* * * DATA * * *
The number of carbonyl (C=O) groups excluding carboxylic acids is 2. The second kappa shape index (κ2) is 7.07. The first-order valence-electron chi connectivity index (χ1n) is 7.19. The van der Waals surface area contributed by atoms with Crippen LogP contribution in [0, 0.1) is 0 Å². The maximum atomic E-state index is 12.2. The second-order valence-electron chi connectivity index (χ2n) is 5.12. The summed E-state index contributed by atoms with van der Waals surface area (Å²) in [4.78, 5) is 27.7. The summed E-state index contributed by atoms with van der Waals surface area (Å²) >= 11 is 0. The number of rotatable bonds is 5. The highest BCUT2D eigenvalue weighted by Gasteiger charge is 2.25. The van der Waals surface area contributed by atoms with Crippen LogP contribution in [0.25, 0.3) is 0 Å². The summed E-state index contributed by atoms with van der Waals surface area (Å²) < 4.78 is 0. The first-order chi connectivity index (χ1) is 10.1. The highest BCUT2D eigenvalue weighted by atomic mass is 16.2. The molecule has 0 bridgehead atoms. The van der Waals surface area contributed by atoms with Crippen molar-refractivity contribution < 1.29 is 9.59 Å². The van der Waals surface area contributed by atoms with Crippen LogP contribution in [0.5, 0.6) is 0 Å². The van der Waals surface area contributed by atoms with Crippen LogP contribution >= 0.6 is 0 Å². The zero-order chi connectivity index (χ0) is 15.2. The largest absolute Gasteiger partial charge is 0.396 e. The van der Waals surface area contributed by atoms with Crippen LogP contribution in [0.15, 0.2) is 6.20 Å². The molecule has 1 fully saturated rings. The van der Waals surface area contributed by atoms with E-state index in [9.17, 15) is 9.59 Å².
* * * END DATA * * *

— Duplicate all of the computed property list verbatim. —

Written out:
The number of carbonyl (C=O) groups excluding carboxylic acids is 2. The second kappa shape index (κ2) is 7.07. The first-order valence-electron chi connectivity index (χ1n) is 7.19. The van der Waals surface area contributed by atoms with Crippen LogP contribution in [0, 0.1) is 0 Å². The maximum atomic E-state index is 12.2. The second-order valence-electron chi connectivity index (χ2n) is 5.12. The summed E-state index contributed by atoms with van der Waals surface area (Å²) in [4.78, 5) is 27.7. The summed E-state index contributed by atoms with van der Waals surface area (Å²) >= 11 is 0. The number of rotatable bonds is 5. The highest BCUT2D eigenvalue weighted by Gasteiger charge is 2.25. The van der Waals surface area contributed by atoms with Crippen LogP contribution in [0.25, 0.3) is 0 Å². The summed E-state index contributed by atoms with van der Waals surface area (Å²) < 4.78 is 0. The first-order chi connectivity index (χ1) is 10.1. The highest BCUT2D eigenvalue weighted by atomic mass is 16.2. The molecule has 0 bridgehead atoms. The van der Waals surface area contributed by atoms with Crippen molar-refractivity contribution < 1.29 is 9.59 Å². The van der Waals surface area contributed by atoms with Crippen LogP contribution in [0.5, 0.6) is 0 Å². The van der Waals surface area contributed by atoms with Crippen LogP contribution >= 0.6 is 0 Å². The zero-order chi connectivity index (χ0) is 15.2. The largest absolute Gasteiger partial charge is 0.396 e. The van der Waals surface area contributed by atoms with Crippen LogP contribution in [0.15, 0.2) is 6.20 Å². The molecule has 1 fully saturated rings. The van der Waals surface area contributed by atoms with E-state index in [9.17, 15) is 9.59 Å².